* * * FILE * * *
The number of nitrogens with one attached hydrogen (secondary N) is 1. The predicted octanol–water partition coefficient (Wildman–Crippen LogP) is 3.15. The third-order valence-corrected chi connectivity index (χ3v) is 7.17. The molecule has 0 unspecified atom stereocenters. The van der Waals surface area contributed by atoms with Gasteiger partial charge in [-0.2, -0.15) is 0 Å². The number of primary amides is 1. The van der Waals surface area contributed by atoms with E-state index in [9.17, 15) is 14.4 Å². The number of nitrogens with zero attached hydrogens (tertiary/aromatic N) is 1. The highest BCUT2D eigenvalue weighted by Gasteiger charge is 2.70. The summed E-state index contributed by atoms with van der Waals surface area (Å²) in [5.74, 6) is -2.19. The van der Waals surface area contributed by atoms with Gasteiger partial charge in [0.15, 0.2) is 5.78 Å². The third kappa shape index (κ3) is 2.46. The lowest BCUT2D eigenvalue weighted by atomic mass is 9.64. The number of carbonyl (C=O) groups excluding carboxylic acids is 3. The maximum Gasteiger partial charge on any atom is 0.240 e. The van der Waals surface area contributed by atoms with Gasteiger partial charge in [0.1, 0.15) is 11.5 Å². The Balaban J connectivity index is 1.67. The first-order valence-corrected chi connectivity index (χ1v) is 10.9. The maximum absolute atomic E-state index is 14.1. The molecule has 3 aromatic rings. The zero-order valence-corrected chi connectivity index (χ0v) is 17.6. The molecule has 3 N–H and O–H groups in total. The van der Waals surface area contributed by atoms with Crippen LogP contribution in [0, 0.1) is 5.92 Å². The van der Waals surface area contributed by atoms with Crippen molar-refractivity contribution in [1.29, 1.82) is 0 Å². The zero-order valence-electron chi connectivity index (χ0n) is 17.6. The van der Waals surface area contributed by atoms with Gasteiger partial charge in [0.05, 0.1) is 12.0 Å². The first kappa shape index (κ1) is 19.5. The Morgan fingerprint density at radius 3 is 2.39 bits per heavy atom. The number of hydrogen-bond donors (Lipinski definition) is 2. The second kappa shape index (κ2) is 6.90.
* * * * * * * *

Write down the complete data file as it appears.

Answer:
The number of nitrogens with one attached hydrogen (secondary N) is 1. The predicted octanol–water partition coefficient (Wildman–Crippen LogP) is 3.15. The third-order valence-corrected chi connectivity index (χ3v) is 7.17. The molecule has 0 unspecified atom stereocenters. The van der Waals surface area contributed by atoms with Gasteiger partial charge in [-0.2, -0.15) is 0 Å². The number of primary amides is 1. The van der Waals surface area contributed by atoms with E-state index in [9.17, 15) is 14.4 Å². The number of nitrogens with zero attached hydrogens (tertiary/aromatic N) is 1. The highest BCUT2D eigenvalue weighted by Gasteiger charge is 2.70. The summed E-state index contributed by atoms with van der Waals surface area (Å²) in [5.74, 6) is -2.19. The van der Waals surface area contributed by atoms with Gasteiger partial charge in [0.15, 0.2) is 5.78 Å². The third kappa shape index (κ3) is 2.46. The lowest BCUT2D eigenvalue weighted by atomic mass is 9.64. The number of carbonyl (C=O) groups excluding carboxylic acids is 3. The maximum Gasteiger partial charge on any atom is 0.240 e. The van der Waals surface area contributed by atoms with Gasteiger partial charge in [0.1, 0.15) is 11.5 Å². The Balaban J connectivity index is 1.67. The first-order valence-corrected chi connectivity index (χ1v) is 10.9. The maximum absolute atomic E-state index is 14.1. The molecule has 3 aromatic rings. The zero-order valence-corrected chi connectivity index (χ0v) is 17.6. The molecule has 3 N–H and O–H groups in total. The van der Waals surface area contributed by atoms with Crippen LogP contribution in [0, 0.1) is 5.92 Å². The van der Waals surface area contributed by atoms with Crippen molar-refractivity contribution in [1.29, 1.82) is 0 Å². The zero-order valence-electron chi connectivity index (χ0n) is 17.6. The van der Waals surface area contributed by atoms with Gasteiger partial charge in [0.05, 0.1) is 12.0 Å². The first kappa shape index (κ1) is 19.5. The Morgan fingerprint density at radius 3 is 2.39 bits per heavy atom. The number of hydrogen-bond donors (Lipinski definition) is 2. The second kappa shape index (κ2) is 6.90.